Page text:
Despite a slump in the global economy as a result of the negative impact of the coronavirus pandemic, the Central bank of Nigeria (CBN) on Thursday insisted the time was not ripe for the call for the devaluation of the Naira.

Since the breakout of the deadly virus, the world economy, including that of the United States and Europe, has been unsettled, with most economic activities virtually grounded.

Crude oil prices at the international market have nosedived to unprecedented low levels.

In a few days, crude oil prices, which averaged $51.81 per barrel, declined close to $30 on a day the world now remembers generally as ‘Black Monday.”

With the Organisation of Petroleum Exporting Countries (OPEC) failing to reach a deal with its Non-OPEC allies last Friday on further production cut, the consequence could only be imagined.

The proposal by OPEC to cut output by another 1.5 million barrels per day in addition to the previous 2.1 million barrels per day was the group’s attempt to strengthen the market and boost crude oil price.

But, the resistance by their allies, led by Russia, torpedoed the effort and exposed the market to the worst price decline since 2016.

Nigeria, which was already grappling with a low production capacity, is facing a different challenge, with oil price dropping by almost 50 per cent of the benchmark approved in the 2020 Federal Budget.

The prospect of a massive drop in oil revenue not only pushed the country’s economy into another tailspin but has led to pressures of a huge budget deficit and call for the devaluation of the Naira.

‘Time not ripe’

Regardless, the CBN in reaction to recent calls for the devaluation of the Naira in response to the current global economic challenge said the time was not ripe for such an intervention.

“The Central Bank of Nigeria wishes to note with displeasure, the rumours and speculative activities of unscrupulous players in the foreign exchange market, borne out of the impression that the CBN is on the verge of devaluing the Naira, and triggering panic in the FX Market,” the apex bank said in a statement by its spokesperson, Isaac Okorafor

“These rumours are false, unwarranted and calculated to serve their dubious and selfish ends,” Mr Okorafor added.

The CBN said it has commenced investigations in collaboration with the Nigerian Financial Intelligence Unit (NFIU) and related agencies to uncover the unscrupulous persons and FX dealers “behind the panic call”.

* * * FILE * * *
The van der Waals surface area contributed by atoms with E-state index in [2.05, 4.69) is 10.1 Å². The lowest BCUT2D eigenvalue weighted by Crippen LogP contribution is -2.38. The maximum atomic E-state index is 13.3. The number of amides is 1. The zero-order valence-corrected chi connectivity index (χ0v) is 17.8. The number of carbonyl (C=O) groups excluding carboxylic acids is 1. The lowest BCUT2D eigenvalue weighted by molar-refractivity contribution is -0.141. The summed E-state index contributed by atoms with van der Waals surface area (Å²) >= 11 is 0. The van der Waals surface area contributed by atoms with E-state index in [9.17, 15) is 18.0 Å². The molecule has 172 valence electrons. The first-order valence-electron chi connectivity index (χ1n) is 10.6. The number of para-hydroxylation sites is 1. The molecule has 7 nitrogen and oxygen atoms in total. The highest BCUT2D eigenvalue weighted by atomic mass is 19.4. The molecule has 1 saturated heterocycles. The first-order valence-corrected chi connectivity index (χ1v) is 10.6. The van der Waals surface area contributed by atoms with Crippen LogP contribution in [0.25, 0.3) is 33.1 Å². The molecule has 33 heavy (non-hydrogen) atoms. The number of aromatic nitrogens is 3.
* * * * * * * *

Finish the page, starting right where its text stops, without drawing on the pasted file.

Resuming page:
Further threats

The bank threatened to unleash the full weight of its rules and regulations against those behind the culprits, including, but not limited to, being charged for economic sabotage.

For nearly four years, Mr Okorafor said the CBN has maintained relative stability in all segments of the foreign exchange market.

The interventions, he noted, enabled investors, households and other economic agents to plan and to conduct their genuine foreign exchange transactions with relative ease.

He said the introduction of several foreign exchange management measures coupled with complementary interventions in food production and manufacturing drastically reduced food importation and removed the huge pressure on the foreign exchange market.

He said the outbreak of the coronavirus led to global economic slowdown, fall in the price of crude oil, and less inflow of dollars into Nigeria, with the associated public health concerns leading to factory closures in China.

Also, he said, the fast-spreading virus also caused a substantial drop in imports, widespread travel restrictions around the world, and cancellation of many conferences, sporting events, business travels, and FX orders.

‘Yet no cause for alarm’

“The size of Nigeria’s foreign exchange reserves remains robust and comfortable, given the current realities of Nigeria’s genuine and legitimate FX demand.

“As such, the CBN remains able and willing to meet all genuine demand for foreign exchange for legitimate transactions,” the official said.

Mr Okorafor assured that the CBN was also working with the fiscal authorities to properly and accurately mention the immediate and expected impacts of the coronavirus in order to respond comprehensively.

He said despite the current circumstances and macroeconomic fundamentals, the CBN does not intend to devalue the Naira.

“The CBN will invoke the full weight of applicable sanctions on any persons and authorised dealers found to be involved in such disruptive and speculative market behavior,” the CBN warned.

The deadly coronovirus, which started in December, from Wuhan, China has since spread to many countries across the world, leaving behind massive human and economic losses in its trail.

Over 4,000 people have died globally from the disease which has spread to over 100 countries.

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